The bodies of three slain Pittsburgh police officers were lying in repose in the City-County Building, Downtown, tonight, where police and members of the public were paying their respects over a 20-hour period.
As midnight approached, hundreds still waited their turn, a crowd composed of emergency workers, relatives, officers and scores of citizens just off their night shift jobs. At dusk, the line of mourners stretched down Grant Street and curled around Third Avenue.
There were many different faces in the line today; police officers from far-away cities, children clutching hands, old friends and relatives of the fallen officers and strangers who never knew them but felt compelled to pay a tribute.
The lobby of the Grant Street building has been transformed, with black carpeting on the floor, lilies in the windowsills and black crepe along the walls. The block-long lobby is largely silent, save for sobbing visitors and music from a chamber music quartet.
Scores of family members of Eric Kelly, Paul Sciullo II and Stephen Mayhle first gathered on the steps of the portico on a sunny but bracingly cold day and then followed as the flag-draped caskets were carried, in that order, into the building. Bagpipers played and Mayor Luke Ravenstahl opened the building's doors for the caskets.
They were followed by some 500 uniformed police, who lined up behind them, and then public officials. Police were largely from Western Pennsylvania, though others were on site from as far as Boston, Syracuse, N.Y., and Washington, D.C. More than 15,000 are expected for a memorial service tomorrow.
About 100 officers came from the Boston area, some of whom had just traveled for the services of four slain officers in Oakland, Calif.
"We have the same jobs. We are different people from different departments with the same job," explained Boston Sgt. John Fitzgerald, a 13-year police veteran. Asked how many police services he had attended, tears welled in his eyes. "Too many," he said.
Members of the general public began visitations around 4 p.m., and hundreds gathered hours earlier as the caskets were carried into the hall. Lines moved quickly down two sides of the long lobby, with the three caskets -- each with a portrait, an honor guard and a table for flowers -- in the middle.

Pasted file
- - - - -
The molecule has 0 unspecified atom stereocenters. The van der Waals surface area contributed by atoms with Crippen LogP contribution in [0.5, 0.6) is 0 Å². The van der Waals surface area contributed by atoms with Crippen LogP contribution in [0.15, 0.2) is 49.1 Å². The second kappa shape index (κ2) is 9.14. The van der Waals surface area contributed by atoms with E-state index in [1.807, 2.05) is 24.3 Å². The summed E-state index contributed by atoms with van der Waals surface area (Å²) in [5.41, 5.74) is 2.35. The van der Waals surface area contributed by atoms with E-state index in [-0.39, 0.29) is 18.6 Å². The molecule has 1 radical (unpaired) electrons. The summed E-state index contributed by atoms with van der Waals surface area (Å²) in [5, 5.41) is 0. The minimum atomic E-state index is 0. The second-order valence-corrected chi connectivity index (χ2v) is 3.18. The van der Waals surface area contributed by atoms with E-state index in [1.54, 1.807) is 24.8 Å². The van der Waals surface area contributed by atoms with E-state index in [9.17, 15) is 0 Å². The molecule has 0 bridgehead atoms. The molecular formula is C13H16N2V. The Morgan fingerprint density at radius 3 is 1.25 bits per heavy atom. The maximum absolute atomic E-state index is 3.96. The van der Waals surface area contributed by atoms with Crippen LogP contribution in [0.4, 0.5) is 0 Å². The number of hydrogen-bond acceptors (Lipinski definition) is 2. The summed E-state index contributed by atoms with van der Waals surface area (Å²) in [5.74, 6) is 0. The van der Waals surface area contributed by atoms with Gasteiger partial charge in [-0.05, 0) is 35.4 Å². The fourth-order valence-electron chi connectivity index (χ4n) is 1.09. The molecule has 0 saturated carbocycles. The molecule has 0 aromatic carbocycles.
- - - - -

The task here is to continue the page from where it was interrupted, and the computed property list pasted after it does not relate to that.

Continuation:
Hard-nosed city detectives gathered at the exit from the lobby on Ross Street, their eyes filled with tears. Other visitors cried as well, though they had no personal connections to the officers.
"I'm a Pittsburgher. That's what Pittsburghers do," said Turtle Creek's Darryl Whiteside, who had waited outside the building since 9 a.m.
He saw similarities between the long miles police had traveled to get here today with the outpouring of support from Pittsburgh locals. "We take care of our own," he said.
"We're just here to show support for the families," said Chicago police officer Michael Carroll, who last week drove 38 hours in a squad car to mourn four dead officers in Oakland, Calif. This time, he and officer Casey O'Neill traveled seven hours in their personal car and found themselves at the end of a steadily growing line.
"It's really disheartening that folks think its so easy to shoot police. They don't have the respect for police that they should."
The Chicago officers planned to attend tomorrow's memorial and said they would find comfort in the presence of out-of-state officers should tragedy befall Chicago's force.
The three Pittsburgh officers were shot as they responded to a domestic incident in Stanton Heights on Saturday morning.
Their hearses, accompanied by motorcycle escort, were greeted at city hall by a color guard, bag pipers and three County Police riderless horses with boots turned backward in the stirrups.
Several blocks of Grant Street have been closed to traffic, and parking is restricted on several others Downtown.
Visitation ends at 10 a.m. tomorrow, when preparations begin for a procession to a public memorial at 1 p.m. at the Petersen Events Center at the University of Pittsburgh.
More details in tomorrow's Pittsburgh Post-Gazette.